3 Computation of Atmospheric Dose Rate and Dose Equivalent Rate at Earth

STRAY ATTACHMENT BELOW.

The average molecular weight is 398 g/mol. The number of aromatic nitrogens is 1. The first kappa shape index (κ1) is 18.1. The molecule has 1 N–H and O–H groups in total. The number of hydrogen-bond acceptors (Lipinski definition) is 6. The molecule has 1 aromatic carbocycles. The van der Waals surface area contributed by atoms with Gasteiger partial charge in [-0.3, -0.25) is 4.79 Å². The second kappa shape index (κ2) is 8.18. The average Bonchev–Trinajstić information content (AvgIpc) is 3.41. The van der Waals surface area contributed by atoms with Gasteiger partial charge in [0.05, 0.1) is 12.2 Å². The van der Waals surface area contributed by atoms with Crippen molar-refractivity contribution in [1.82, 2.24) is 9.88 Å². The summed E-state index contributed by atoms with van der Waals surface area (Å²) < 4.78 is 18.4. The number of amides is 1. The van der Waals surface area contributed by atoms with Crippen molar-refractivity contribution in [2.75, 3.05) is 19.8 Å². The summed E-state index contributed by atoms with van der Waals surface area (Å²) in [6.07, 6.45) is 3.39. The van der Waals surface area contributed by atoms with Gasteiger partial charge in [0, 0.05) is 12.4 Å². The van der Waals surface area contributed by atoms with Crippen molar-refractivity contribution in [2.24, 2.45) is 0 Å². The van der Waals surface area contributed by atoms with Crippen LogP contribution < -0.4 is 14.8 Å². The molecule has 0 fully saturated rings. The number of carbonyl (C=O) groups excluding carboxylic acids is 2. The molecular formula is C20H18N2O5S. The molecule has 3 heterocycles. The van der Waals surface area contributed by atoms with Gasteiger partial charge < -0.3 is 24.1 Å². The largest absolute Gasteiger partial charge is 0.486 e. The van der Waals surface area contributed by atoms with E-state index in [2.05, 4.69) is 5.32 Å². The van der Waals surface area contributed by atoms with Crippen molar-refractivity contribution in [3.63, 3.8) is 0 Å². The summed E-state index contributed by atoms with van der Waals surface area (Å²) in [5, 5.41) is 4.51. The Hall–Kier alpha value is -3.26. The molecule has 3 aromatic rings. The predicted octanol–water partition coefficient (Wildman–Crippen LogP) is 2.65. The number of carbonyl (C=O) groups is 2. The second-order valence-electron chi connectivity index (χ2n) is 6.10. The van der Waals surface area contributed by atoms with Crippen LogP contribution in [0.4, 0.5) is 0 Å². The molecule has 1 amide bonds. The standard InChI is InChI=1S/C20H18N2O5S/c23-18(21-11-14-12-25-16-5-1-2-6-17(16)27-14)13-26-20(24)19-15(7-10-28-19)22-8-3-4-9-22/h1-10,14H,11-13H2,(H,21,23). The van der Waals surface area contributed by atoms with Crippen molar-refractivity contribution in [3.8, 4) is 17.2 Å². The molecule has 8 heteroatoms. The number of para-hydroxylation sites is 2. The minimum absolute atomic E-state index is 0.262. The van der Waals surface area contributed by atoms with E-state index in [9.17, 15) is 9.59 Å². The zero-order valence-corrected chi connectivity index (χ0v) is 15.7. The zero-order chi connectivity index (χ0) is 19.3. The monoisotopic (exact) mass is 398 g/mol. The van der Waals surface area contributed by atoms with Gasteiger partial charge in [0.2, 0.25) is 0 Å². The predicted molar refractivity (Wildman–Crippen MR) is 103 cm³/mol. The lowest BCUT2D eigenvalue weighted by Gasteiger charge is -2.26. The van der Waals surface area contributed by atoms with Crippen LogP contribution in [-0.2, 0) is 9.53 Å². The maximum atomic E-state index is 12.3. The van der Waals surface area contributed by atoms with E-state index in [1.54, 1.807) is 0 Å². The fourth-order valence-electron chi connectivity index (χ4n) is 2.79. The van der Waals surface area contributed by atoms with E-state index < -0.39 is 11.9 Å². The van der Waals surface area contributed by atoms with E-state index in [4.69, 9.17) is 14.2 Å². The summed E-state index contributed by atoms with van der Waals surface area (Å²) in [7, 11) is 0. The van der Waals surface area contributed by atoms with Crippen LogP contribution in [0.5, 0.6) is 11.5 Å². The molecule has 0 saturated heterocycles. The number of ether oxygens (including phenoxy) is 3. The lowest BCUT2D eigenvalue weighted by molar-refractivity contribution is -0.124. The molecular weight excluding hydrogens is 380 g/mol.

We compute atmospheric dose and dose equivalent rates in Earth's atmosphere using a program based on the Badhwar-O'Neill model of O'Neill , which describes the diffusion of GCRs through the heliosphere. The program takes a modulation potential as input and outputs an energy spectrum for a selected ion species. We then use dose lookup tables that contains dose/fluence values for various ion species, particle energies, and atmospheric densities (which correspond to different altitudes in the atmosphere from 11 to 36 km) to calculate dose rates. Each dose rate is computed through aluminum shielding of 1.0 g/cm2, for a water depth of 1.0 cm which is a proxy for skin and eye, and assumes 2π exposure, meaning that half of the sky is blocked. For the sake of comparison, each computed dose and dose equivalent rate shown here is calculated using these same shielding, material, and exposure values, although we note that the CRaTER dose rate shown differs in shielding (0.22 g/cm2). We also note that these tables are computed for the polar regions where the Earth's magnetic field has a minimal effect. Dose rates in other regions where the magnetic field is more important can be computed by using energy spectra which have been modified by the effect of the magnetic field. For each daily modulation potential value, we compute energy spectra for each of the available ion species. We can determine the dose rate contribution of a given ion species at a given energy by taking the corresponding flux value from the energy spectrum and multiplying it by the corresponding dose/fluence value from the lookup table to get a dose rate. By summing these values over each species and energy separately for each altitude value we obtain the total GCR dose rate for different altitudes in Earth's atmosphere. As an additional point of reference for the reader, we studied the computed energy spectrum of protons using a typical solar minimum modulation potential of 450 MeV. Using the dose tables to compute dose rates for the highest available altitude (36 km), we found that ∼95% of the dose is accounted for by protons in the energy range from 100 MeV to 10 GeV, with protons at approximately 1 GeV contributing the most.